Table 1. Analysis of assessed degree of flow and behavioral variance
Table 1. Analysis of Self-reported degree of flow
We developed a novel approach for evaluating the affective aspects of exploratory search in the context of online bookstores. The results indicated that users who attempted exploratory search with the guidance of social navigation tools perceived higher degree of pleasure in terms of the state of flow assessed, gained stronger decision confidence and were more likely to return. Further, while search effort were conventionally considered, from usability perspective, as indications of undesirable search costs, it is argued that the results show that the social navigation tools were more conducive to higher level of user online activities. In other words, they promoted higher level of exploratory activities. Our future study will focus on how users' decision confidence and search route vary as they click on different types of social navigation tools. We believe our findings will be useful in improving system design to provide both efficient and enjoyable online exploratory search experiences.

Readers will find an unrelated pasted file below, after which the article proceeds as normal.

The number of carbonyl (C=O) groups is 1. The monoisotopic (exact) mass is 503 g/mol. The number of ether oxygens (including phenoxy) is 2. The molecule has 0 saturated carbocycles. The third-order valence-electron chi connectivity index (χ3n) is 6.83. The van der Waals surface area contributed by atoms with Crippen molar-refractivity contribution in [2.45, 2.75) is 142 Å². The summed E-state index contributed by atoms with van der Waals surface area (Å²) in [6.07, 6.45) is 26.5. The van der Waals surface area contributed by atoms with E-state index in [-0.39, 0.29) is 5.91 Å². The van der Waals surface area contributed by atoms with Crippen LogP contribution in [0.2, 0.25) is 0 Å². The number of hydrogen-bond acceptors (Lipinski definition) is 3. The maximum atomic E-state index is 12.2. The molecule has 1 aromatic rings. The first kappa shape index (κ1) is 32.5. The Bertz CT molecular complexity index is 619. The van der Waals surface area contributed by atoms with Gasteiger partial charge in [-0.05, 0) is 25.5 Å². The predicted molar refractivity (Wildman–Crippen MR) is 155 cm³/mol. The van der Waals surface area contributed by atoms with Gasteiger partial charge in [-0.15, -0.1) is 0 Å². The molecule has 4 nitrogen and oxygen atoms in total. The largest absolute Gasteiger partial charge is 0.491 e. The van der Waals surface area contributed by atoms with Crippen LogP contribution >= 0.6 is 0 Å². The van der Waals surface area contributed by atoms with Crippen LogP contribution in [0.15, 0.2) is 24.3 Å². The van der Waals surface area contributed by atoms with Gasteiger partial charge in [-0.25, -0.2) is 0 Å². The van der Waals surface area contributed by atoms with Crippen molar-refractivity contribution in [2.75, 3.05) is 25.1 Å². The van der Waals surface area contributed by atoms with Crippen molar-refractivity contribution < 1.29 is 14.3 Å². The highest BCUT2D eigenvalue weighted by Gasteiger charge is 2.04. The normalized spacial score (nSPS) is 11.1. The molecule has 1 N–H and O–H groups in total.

The work was funded by National Science Council (NSC), Taiwan, under grant NSC 98–2410-H-002–226-MY2.